Sounds nice, doesn’t it? Dogs in the moonlight … except in the desert it can be dangerous. The wild animals come out at night — coyotes, bobcats, javelina, wild dogs — and the moonlight belongs to them.
My husband brings the rescue dogs outside each morning and safely locks them in their large kennels before he leaves for work. However, because Christmas has had knee issues, she’s become the temporary queen of the front porch, (which is fenced in), where she can’t play too hard or reinjure her knee.
When I woke up this morning and went outside, Christmas was gone.
For all of twenty minutes.
But what a long, long twenty minutes it was.
Christmas became so excited when the dumpster was being picked up that she undid the gate — a freak happening — because the gate is locked. Once she was loose, my best guess is that she took off after a rabbit or a butterfly.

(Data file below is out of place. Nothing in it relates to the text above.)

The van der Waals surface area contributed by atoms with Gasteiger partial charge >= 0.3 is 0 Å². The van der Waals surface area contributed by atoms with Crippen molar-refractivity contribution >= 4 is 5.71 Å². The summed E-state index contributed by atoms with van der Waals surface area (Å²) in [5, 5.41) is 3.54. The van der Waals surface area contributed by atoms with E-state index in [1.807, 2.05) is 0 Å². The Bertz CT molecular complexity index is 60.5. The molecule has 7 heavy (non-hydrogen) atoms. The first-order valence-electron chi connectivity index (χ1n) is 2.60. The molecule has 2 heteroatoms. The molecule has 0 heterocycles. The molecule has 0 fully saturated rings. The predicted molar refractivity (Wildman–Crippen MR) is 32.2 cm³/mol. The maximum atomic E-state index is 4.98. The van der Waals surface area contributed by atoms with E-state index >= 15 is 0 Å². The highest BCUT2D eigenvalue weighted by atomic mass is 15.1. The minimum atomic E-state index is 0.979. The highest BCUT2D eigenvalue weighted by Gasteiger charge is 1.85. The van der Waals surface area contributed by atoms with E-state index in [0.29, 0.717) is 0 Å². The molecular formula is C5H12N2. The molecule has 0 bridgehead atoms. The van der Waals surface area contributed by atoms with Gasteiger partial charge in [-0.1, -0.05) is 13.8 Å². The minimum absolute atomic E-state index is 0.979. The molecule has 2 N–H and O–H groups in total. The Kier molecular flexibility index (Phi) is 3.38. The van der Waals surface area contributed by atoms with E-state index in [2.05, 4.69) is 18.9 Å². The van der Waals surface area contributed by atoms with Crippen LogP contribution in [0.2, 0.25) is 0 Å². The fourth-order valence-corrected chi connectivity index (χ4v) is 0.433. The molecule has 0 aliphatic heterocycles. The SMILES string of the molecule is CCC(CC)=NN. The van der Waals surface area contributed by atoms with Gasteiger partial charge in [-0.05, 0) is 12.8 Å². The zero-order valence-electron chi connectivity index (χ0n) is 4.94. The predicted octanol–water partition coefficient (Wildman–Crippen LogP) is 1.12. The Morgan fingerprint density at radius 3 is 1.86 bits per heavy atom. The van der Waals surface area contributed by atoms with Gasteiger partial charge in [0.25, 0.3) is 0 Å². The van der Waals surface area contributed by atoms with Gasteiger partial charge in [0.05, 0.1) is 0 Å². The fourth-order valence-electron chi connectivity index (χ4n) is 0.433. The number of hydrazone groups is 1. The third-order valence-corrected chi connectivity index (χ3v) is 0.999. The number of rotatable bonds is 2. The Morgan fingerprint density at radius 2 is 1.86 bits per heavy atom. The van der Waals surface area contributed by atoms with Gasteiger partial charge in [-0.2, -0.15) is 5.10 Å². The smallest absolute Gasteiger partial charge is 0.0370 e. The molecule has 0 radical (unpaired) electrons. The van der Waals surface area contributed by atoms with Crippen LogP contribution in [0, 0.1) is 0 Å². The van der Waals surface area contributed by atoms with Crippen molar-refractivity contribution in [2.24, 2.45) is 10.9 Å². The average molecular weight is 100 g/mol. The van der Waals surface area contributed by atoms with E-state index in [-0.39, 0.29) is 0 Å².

Needless to say, a new lock was installed this afternoon so it can’t happen again, and I’m so grateful for a happy ending. After pulling a few pieces of jumping cholla off her legs, Chrissy was as good as new.
Sadly, dogs are lost all the time, and not all of them are found. I can’t imagine Chrissy being out there in the world and not knowing where she is, or if she’s okay, let alone having her lost in the desert at night.
If you’ve lost your dog, there are two great sites to aid you in your search: DogDetective.com and FidoFinder.com. Each site has tips on what to do when your pet is lost, an ability to register your dog proactively, along with a system of red alerts sent out to shelters, vets and even groomers in your area.
Home again, home again, jiggety-jig.
The first thought I had after a panting Christmas materialized in the driveway and my world righted itself again, was thank God for answered prayers. And so quickly, too!
Universe, I owe you one!